Willamette University media coverage update
November 2010 | 331 citations
Student Scott Schoettgen earns receiving touchdown record. "‘Scott's awesome,' Willamette wide receivers coach Josh Scott said. ‘You could tell he was going to be a good player. He's athletic, he wants to be good and he practices at it.' Schoettgen gets a big boost from his height. He's 6-4, a former basketball player, and adept at going up and catching balls in traffic."
Chemistry's Karen Holman is named Oregon Professor of the Year. "Raised in Eastern Oregon, Holman also has a full life beyond academia as a mother of two young children, a veteran punk-rock guitar player, founder of an emerging community radio station in Salem, traveler, hiker and student of yoga and meditation. But it's for her classroom success that Holman's in Washington, D.C., today to be named 2010 Oregon Professor of the Year by the Council for Advancement and Support of Education and The Carnegie Foundation for the Advancement of Teaching."
Environmental Science's Joe Bowersox is a "Winner in the News" for earning a SOLV Citizenship Award. "WINNER: Joe Bowersox. The Willamette University professor will be honored next week with a 2010 Citizenship Award from SOLV for being an inspirational educator, an environmental leader and a dedicated community volunteer."
Biology's Christopher Smith co-authors paper on coevolution and speciation using patterns in Joshua tree research. "Biologists have long thought that interactions between plants and pollinating insects hasten evolutionary changes and promote biological diversity. However, new findings show that some interactions between plants and pollinators are less likely to increase diversity than previously thought, and in some instances, reduce it."
Psychology's Courtney Stevens discusses bullying in the context of brain development. "‘Being bullied might actually be having an impact on the brain of a child who's being bullied," said Dr. Courtney Stevens, a cognitive neuroscientist, who studies brain development at Willamette University. Citing studies done on golden hamsters, Stevens said researchers are learning just how damaging consistent bullying can be."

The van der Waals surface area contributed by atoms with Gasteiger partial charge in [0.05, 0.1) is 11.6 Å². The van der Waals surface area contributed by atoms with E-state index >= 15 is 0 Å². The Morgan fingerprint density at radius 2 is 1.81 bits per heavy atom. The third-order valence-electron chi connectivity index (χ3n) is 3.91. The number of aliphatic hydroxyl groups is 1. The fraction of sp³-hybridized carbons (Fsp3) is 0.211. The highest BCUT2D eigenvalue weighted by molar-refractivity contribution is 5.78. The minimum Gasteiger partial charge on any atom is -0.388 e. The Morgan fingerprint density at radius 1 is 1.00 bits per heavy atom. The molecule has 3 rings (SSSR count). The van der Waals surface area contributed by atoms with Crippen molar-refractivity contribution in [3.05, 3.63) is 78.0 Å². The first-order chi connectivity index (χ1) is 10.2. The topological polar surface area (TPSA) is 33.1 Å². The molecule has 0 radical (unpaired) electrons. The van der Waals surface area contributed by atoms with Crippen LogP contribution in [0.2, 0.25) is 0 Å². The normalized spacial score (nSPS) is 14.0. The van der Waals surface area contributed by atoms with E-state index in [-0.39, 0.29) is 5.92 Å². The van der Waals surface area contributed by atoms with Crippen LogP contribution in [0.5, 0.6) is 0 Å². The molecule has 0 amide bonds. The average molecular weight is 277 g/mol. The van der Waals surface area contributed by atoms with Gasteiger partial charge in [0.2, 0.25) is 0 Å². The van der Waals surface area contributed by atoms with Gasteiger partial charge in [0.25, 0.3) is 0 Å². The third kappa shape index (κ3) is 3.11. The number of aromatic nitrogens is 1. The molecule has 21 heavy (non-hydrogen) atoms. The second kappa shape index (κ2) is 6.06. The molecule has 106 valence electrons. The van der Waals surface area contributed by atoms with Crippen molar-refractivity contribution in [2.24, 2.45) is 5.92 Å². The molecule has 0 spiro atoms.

Sustainability Law Clinic's Jonathan Ostar discusses transit on Think Out Loud. "The reality is that low income communities, communities of color and transit-dependent communities rely on the bus service more than they do on the Max service, so, when were talking about equity in the region, we need to prioritize bus service first."
Law's Warren Binford writes about work, feminism and parenting. "The fact is that it truly does "take a village" to raise a child well. However, the transient nature of the American workforce has impacted families' abilities to rely on extended family members. Thus, families must rely on their larger communities for support, including schools, churches, workplaces and community centers."
Education's Maika Yeigh describes the effects of income and summer reading on literacy. "Research has determined that students of all income levels achieve at the same rate when school is in session; the income achievement gap comes during summer when it's typical for many low-income students to lose as much as two months of their reading progress. By the time these children reach the sixth grade, they are as much as two years behind their peers because of their summer reading loss."
Willamette Academy hosts Golden Leaf event. "Who thinks about college when you're 12? Not many students do, but developing skills that helps youth of that age prepare to enter a four-year university is the role of the Willamette Academy. To highlight its program and raise funds, new Executive Director Michele Gray brought together donors and students at The Golden Leaf Event, held at the end of October."
Alumnus appears in rival group on Glee. "At Willamette University, John West '73 wrote songs for Glee, a treasured campus tradition of student song and dance competitions. Today he is involved in a more well-known ‘Glee' - the hit television show."
http://www.hulu.com/watch/195817/glee-special-education (22 minutes)
Alumna nominated to serve as U.S. Attorney. "Today, President Obama nominated S. Amanda Marshall to serve as U.S. Attorneys. ‘Amanda Marshall has shown an unwavering commitment to justice throughout her career,' said President Obama. ‘I am confident she will continue to serve the people of Oregon with distinction.'"